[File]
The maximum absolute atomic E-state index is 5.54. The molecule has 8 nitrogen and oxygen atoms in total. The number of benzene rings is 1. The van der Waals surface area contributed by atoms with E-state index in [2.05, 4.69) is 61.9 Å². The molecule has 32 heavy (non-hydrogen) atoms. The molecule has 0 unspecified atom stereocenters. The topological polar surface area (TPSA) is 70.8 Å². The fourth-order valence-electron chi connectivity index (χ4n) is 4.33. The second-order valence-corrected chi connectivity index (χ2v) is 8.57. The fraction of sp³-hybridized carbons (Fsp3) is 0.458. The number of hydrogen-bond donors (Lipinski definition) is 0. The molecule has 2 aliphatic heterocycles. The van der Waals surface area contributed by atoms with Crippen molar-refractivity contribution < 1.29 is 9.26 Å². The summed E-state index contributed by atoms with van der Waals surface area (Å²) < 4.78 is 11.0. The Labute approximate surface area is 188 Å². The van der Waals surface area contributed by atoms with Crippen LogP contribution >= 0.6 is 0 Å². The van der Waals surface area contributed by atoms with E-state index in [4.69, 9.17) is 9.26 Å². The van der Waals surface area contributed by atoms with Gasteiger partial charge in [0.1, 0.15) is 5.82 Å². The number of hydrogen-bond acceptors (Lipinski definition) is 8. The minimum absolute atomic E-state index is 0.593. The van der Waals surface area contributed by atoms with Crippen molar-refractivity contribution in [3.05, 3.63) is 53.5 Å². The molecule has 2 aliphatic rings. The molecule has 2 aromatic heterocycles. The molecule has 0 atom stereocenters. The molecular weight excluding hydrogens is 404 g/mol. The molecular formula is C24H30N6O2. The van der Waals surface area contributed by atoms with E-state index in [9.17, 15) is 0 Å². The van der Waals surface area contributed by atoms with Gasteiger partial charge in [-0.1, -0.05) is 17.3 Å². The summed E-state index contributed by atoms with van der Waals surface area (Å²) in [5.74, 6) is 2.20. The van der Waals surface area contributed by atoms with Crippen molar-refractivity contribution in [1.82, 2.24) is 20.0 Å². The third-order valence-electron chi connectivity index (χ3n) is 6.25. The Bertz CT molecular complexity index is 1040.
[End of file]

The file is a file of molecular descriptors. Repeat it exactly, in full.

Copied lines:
The maximum absolute atomic E-state index is 5.54. The molecule has 8 nitrogen and oxygen atoms in total. The number of benzene rings is 1. The van der Waals surface area contributed by atoms with E-state index in [2.05, 4.69) is 61.9 Å². The molecule has 32 heavy (non-hydrogen) atoms. The molecule has 0 unspecified atom stereocenters. The topological polar surface area (TPSA) is 70.8 Å². The fourth-order valence-electron chi connectivity index (χ4n) is 4.33. The second-order valence-corrected chi connectivity index (χ2v) is 8.57. The fraction of sp³-hybridized carbons (Fsp3) is 0.458. The number of hydrogen-bond donors (Lipinski definition) is 0. The molecule has 2 aliphatic heterocycles. The van der Waals surface area contributed by atoms with Crippen molar-refractivity contribution < 1.29 is 9.26 Å². The summed E-state index contributed by atoms with van der Waals surface area (Å²) < 4.78 is 11.0. The Labute approximate surface area is 188 Å². The van der Waals surface area contributed by atoms with Crippen LogP contribution >= 0.6 is 0 Å². The van der Waals surface area contributed by atoms with E-state index in [4.69, 9.17) is 9.26 Å². The van der Waals surface area contributed by atoms with Gasteiger partial charge in [0.1, 0.15) is 5.82 Å². The number of hydrogen-bond acceptors (Lipinski definition) is 8. The minimum absolute atomic E-state index is 0.593. The van der Waals surface area contributed by atoms with Crippen molar-refractivity contribution in [3.05, 3.63) is 53.5 Å². The molecule has 2 aliphatic rings. The molecule has 2 aromatic heterocycles. The molecule has 0 atom stereocenters. The molecular weight excluding hydrogens is 404 g/mol. The molecular formula is C24H30N6O2. The van der Waals surface area contributed by atoms with E-state index in [9.17, 15) is 0 Å². The van der Waals surface area contributed by atoms with Gasteiger partial charge in [-0.1, -0.05) is 17.3 Å². The summed E-state index contributed by atoms with van der Waals surface area (Å²) in [5.74, 6) is 2.20. The van der Waals surface area contributed by atoms with Crippen molar-refractivity contribution in [1.82, 2.24) is 20.0 Å². The third-order valence-electron chi connectivity index (χ3n) is 6.25. The Bertz CT molecular complexity index is 1040.